Thursday, February 21, 2013

Lawyer slates McAleese report as ‘hotchpotch’

A campaigning lawyer has described part of the report into the Magdalene Laundries as a hotchpotch of guesses and omissions presented as scholarly work.
Simon McGarr, a Dublin solicitor who previously led a campaign for the expulsion of the Papal Nuncio following the publication of the Murphy report, said the executive summary of the McAleese report offers unlikely explanations to serious issues.

“The executive summary is a shameful farrago of guesses, elisions and wilful ignorance,” said Mr McGarr on his website.

In particular, he took issue with the report’s failure to explain the absence of death certificates for many Magdalene women and the failure to report any woman’s death to a coroner.

“On balance, it is better to have the report than none at all, as it has put a large amount of information into the public domain,” said Mr McGarr yesterday.

“However, it is a very poor report. It is uncritical of official, institutional sources of information and, on balance, it gives privilege to written records over spoken testimony.”

According to the Justice for Magdalenes group, more than 800 pages of transcripts of first-hand oral evidence was offered to the McAleese inquiry but never used.

“It is unfortunate that Martin McAleese chose not to include anything more of the women’s accounts in this report,” said Mr McGarr.

He also criticised what he terms the Magdalene Report committee’s willingness to “build castles of excuses out of thin air” and contrasted that with its conclusion in relation to evidence of the women who witnessed and experienced these institutions.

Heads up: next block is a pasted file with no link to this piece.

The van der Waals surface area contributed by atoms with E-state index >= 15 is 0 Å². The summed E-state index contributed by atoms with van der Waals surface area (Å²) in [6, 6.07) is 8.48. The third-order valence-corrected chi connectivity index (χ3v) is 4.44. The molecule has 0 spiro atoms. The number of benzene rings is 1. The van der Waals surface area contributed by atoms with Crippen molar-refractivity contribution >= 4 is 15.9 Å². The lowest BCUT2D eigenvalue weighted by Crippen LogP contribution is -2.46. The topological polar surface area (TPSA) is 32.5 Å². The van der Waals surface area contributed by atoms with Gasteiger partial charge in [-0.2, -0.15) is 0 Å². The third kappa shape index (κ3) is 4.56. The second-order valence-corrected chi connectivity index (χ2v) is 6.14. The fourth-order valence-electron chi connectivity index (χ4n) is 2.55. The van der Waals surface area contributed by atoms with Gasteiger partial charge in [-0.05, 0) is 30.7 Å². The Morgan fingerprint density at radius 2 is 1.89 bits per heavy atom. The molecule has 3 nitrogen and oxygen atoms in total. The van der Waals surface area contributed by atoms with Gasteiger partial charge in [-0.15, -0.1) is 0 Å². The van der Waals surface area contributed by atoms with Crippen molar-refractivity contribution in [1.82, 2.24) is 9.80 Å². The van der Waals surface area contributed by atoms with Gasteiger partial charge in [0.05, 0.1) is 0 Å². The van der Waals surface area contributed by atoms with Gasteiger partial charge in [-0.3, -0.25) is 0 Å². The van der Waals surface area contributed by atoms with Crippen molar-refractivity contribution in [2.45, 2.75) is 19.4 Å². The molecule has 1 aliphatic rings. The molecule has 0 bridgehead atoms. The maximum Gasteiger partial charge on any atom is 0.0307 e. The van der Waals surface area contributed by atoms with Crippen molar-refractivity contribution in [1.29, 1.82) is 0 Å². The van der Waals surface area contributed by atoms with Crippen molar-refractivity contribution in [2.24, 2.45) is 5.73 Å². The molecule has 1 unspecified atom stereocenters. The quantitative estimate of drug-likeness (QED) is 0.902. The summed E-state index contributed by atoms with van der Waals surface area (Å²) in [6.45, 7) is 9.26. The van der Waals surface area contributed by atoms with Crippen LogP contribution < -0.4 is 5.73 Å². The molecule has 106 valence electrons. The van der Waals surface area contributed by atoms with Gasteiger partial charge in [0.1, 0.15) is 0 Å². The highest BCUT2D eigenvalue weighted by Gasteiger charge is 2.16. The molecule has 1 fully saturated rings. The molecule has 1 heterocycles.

“Although identifying common patterns in these stories, the committee did not make specific findings on this issue, in light of the small sample of women available,” the McAleese report states.

Mr McGarr describes as “revolting” the oppression, abuse of power, and arbitrary behaviour meted out to the women who were incarcerated through the criminal justice system, regardless of how they got there. “The McAleese report consistently seeks to explain away or excuse this behaviour,” said Mr McGarr. “When no other excuse can be found, or imagined, the authors fall back upon the excuse that the past is very different to now.”

He says that while the institutions involved were challenged to explain away their behaviour, “these explanations are presented, unchallenged, no matter how flimsy they are”.

Mr McGarr also cited the approach taken by the gardaí who facilitated the incarceration of women in the laundries. “Gardaí would arrest women who had escaped from the Magdalene institutions and return them to their clutches,” he said. “There was even a standing order in the Garda handbook.

“The handbook reads: ‘Persons in institution uniform — if persons are noticed to be wandering about in the uniform of institutions, e.g. workhouse inmates, they should be questioned and if they cannot give a satisfactory account of them- selves they should be arrested.’ ”

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